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Practical Neurology aims to help neurologists in clinical practice and to help our patients. But which of the articles we publish in Practical Neurology are the most useful to you the reader? This seemingly simple question vexes us editors considerably. In other journals, the drive is to publish first descriptions, major trials, consensus papers of disease definitions, or any paper that will be highly cited to increase the journal's impact factor: the ‘bottom line’ for most academic publications. Practical Neurology's ‘bottom line’ is less clear cut and depends on what you find most useful… that vexatious question again.
We think our reviews, of both specific topics and of techniques (such as ‘How to understand it’), probably are most useful, though recognise their impact will vary. We think reviews of common disorders—such as that of functional disorders by Jon Stone (see page 7) or of widely used techniques, such as lumbar puncture (reviewed by Angharad Davis on see page 18)—will help many neurologists, trainees or trained. Reviews that tackle topics you may not have thought about, such as Biba Stanton's article on apathy, may help you to find the unknown unknowns. Reviews of specific though rarely encountered topics—for example in this issue of stroke in pregnancy by Angela O'Neil (see page 23) or neoplastic cauda equina syndromes by Saad Ali (see page 35)—will help when you next see such a patient.
Our ‘How to do it’ reviews aim to do what they say they will: in this edition Mark Wardle tells us how to set up and use clinical databases (see page 70) and Emma Tallantyre explores the practicalities of running an MS relapse clinic (see page 62). In this edition, we are developing this format further, with Jon Stone and Alan Carson telling you how to explain the diagnosis of functional neurological symptoms, something that has significant impact on subsequent treatment.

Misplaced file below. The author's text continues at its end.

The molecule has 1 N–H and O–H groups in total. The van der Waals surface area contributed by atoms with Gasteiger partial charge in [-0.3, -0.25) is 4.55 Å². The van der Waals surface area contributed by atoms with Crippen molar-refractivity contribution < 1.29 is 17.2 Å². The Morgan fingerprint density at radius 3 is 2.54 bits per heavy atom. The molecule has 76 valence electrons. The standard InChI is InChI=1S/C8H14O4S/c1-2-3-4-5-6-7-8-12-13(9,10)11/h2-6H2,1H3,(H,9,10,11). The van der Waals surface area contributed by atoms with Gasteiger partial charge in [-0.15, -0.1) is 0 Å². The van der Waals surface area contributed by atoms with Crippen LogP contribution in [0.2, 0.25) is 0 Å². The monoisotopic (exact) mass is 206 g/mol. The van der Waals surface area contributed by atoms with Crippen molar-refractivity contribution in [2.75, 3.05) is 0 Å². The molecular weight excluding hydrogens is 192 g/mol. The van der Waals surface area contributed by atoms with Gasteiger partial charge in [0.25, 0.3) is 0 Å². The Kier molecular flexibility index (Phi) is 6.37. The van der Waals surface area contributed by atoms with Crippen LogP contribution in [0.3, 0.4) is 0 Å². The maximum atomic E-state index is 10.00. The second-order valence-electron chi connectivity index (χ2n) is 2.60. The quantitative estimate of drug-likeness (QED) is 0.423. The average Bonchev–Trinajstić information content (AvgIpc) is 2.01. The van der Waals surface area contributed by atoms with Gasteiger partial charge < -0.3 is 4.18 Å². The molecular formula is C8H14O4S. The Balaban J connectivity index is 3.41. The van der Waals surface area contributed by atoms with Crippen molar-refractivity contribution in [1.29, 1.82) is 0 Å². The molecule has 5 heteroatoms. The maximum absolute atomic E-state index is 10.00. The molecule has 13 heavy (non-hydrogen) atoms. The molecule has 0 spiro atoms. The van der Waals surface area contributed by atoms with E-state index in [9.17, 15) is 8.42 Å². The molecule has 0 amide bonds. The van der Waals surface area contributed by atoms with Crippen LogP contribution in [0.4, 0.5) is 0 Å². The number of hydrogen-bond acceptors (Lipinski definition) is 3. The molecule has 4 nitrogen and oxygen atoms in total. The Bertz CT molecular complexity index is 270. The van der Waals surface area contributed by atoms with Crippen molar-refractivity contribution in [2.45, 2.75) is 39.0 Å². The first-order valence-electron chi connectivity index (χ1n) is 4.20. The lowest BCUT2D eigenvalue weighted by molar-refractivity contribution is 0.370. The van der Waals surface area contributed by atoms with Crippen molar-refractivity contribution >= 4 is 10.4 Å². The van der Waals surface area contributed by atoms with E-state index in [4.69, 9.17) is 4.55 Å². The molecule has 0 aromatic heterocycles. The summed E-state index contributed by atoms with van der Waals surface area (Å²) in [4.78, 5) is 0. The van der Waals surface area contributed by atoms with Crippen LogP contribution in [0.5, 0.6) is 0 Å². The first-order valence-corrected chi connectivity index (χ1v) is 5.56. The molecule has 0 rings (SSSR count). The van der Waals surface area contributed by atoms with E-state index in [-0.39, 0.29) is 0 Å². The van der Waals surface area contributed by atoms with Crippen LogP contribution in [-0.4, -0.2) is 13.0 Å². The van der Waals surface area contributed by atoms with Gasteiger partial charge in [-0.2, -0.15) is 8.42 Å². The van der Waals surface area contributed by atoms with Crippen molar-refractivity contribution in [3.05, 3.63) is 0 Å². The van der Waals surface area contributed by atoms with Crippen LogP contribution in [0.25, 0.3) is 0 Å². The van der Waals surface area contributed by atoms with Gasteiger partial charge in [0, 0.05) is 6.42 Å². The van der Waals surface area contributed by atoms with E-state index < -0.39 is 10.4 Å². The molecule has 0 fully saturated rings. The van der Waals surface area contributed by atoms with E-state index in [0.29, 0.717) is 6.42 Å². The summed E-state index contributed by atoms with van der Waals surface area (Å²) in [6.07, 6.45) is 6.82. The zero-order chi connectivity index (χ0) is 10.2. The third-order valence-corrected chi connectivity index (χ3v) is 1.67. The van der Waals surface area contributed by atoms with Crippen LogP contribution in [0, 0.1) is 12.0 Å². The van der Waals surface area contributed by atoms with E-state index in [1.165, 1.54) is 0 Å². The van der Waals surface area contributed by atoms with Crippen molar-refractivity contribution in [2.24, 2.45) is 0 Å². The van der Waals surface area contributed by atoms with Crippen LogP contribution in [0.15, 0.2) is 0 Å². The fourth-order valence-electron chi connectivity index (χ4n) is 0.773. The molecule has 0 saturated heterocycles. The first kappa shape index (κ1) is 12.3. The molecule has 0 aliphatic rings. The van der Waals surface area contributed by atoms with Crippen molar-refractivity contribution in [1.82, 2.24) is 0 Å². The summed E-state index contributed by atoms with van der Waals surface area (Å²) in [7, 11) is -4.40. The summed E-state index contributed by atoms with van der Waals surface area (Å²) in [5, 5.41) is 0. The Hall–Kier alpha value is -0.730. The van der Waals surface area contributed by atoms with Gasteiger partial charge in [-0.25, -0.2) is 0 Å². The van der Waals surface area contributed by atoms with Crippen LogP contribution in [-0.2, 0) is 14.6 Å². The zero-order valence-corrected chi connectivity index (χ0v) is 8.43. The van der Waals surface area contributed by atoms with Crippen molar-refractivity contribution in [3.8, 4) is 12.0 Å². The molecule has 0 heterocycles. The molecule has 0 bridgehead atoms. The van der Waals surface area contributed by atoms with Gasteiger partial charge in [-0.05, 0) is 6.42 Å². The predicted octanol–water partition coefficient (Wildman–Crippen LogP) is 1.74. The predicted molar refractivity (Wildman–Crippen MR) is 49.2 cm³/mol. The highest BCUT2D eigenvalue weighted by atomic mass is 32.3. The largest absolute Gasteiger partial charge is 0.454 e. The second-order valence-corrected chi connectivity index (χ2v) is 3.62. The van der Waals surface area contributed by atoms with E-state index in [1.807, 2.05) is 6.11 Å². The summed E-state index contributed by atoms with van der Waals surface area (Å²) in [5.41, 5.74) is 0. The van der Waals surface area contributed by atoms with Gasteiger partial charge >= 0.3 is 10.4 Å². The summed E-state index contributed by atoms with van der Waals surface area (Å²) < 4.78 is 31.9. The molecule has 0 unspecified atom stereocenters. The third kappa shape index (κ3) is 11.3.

We commission most of our reviews. In choosing authors we recognise that the best people to describe and advise on the practice of neurology are busy and experienced clinicians. ‘Busy’ can mean that our chosen author's first response is that they cannot find time to write (paradoxically, music to our ears). ‘Experienced’ should mean they have no need to spend much time researching the topic with such information at their fingertips. Anyone may write for Practical Neurology, but those with fewer years of clinical exposure may wish to team up with an experienced author.
We cannot commission case reports but believe them to be very educational. Case reports can remind us of an unusual feature of a particular disease, such as ‘insulin neuritis’ in diabetes by Yun Hwang (see page 53), or typical features of rare diseases, such as Douglas Crompton's report on Glut-1 deficiency syndrome (see page 50). They can walk us through the thinking in difficult clinical cases—as we do in many case reports, test yourself articles, or in clinicopathological conferences. We depend on our readers to submit these cases and for them to draw out the key learning points—it is often most informative when they share the inevitable blind alleys and false trails followed along the way, rather than the smooth trip that it might have been…. Indeed, the most informative cases with the most practical impact are those where the author describes a mistake or an oversight that led to a particular outcome.
These are our thoughts on what is useful in Practical Neurology. However, you, our readers, are the final arbiters of what is useful. If you would like to read—but not necessarily write—a review on a particular topic, then please let us know. We would be interested in your suggestions and quite likely other neurologists would be too. We will be circulating a questionnaire to explore this and would be most grateful for your thoughts on how we can improve the journal—but do contact us if you have suggestions in the meantime.